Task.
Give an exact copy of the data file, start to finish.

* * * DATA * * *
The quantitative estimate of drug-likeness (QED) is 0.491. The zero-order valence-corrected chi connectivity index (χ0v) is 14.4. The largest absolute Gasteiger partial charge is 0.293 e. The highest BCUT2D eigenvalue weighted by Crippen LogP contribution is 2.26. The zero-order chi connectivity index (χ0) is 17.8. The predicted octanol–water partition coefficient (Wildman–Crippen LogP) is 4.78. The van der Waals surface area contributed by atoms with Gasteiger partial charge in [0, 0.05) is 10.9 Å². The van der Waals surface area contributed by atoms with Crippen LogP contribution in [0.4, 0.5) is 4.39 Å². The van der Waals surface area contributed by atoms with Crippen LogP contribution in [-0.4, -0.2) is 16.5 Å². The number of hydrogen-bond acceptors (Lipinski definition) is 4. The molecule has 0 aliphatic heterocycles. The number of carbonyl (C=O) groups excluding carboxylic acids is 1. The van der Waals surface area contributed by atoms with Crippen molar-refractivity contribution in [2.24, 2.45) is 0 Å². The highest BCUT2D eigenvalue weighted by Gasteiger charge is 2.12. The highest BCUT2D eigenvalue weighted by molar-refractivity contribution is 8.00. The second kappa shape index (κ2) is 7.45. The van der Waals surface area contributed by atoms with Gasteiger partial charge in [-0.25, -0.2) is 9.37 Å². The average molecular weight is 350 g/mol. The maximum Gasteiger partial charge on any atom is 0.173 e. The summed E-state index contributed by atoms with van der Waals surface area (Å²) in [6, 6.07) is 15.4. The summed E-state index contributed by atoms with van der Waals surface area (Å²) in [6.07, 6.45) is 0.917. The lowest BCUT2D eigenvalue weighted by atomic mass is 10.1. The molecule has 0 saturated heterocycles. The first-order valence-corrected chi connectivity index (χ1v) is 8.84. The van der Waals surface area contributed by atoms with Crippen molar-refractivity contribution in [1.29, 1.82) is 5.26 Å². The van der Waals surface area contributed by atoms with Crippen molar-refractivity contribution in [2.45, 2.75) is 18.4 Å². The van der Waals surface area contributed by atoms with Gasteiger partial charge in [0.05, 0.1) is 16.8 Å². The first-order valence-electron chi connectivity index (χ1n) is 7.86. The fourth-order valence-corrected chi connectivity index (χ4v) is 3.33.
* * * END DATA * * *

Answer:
The quantitative estimate of drug-likeness (QED) is 0.491. The zero-order valence-corrected chi connectivity index (χ0v) is 14.4. The largest absolute Gasteiger partial charge is 0.293 e. The highest BCUT2D eigenvalue weighted by Crippen LogP contribution is 2.26. The zero-order chi connectivity index (χ0) is 17.8. The predicted octanol–water partition coefficient (Wildman–Crippen LogP) is 4.78. The van der Waals surface area contributed by atoms with Gasteiger partial charge in [0, 0.05) is 10.9 Å². The van der Waals surface area contributed by atoms with Crippen LogP contribution in [0.4, 0.5) is 4.39 Å². The van der Waals surface area contributed by atoms with Crippen LogP contribution in [-0.4, -0.2) is 16.5 Å². The number of hydrogen-bond acceptors (Lipinski definition) is 4. The molecule has 0 aliphatic heterocycles. The number of carbonyl (C=O) groups excluding carboxylic acids is 1. The van der Waals surface area contributed by atoms with Crippen molar-refractivity contribution in [2.24, 2.45) is 0 Å². The highest BCUT2D eigenvalue weighted by Gasteiger charge is 2.12. The highest BCUT2D eigenvalue weighted by molar-refractivity contribution is 8.00. The second kappa shape index (κ2) is 7.45. The van der Waals surface area contributed by atoms with Gasteiger partial charge in [-0.25, -0.2) is 9.37 Å². The average molecular weight is 350 g/mol. The maximum Gasteiger partial charge on any atom is 0.173 e. The summed E-state index contributed by atoms with van der Waals surface area (Å²) in [6, 6.07) is 15.4. The summed E-state index contributed by atoms with van der Waals surface area (Å²) in [6.07, 6.45) is 0.917. The lowest BCUT2D eigenvalue weighted by atomic mass is 10.1. The molecule has 0 saturated heterocycles. The first-order valence-corrected chi connectivity index (χ1v) is 8.84. The van der Waals surface area contributed by atoms with Crippen molar-refractivity contribution in [1.29, 1.82) is 5.26 Å². The van der Waals surface area contributed by atoms with Crippen molar-refractivity contribution in [2.45, 2.75) is 18.4 Å². The van der Waals surface area contributed by atoms with Gasteiger partial charge in [0.05, 0.1) is 16.8 Å². The first-order valence-electron chi connectivity index (χ1n) is 7.86. The fourth-order valence-corrected chi connectivity index (χ4v) is 3.33.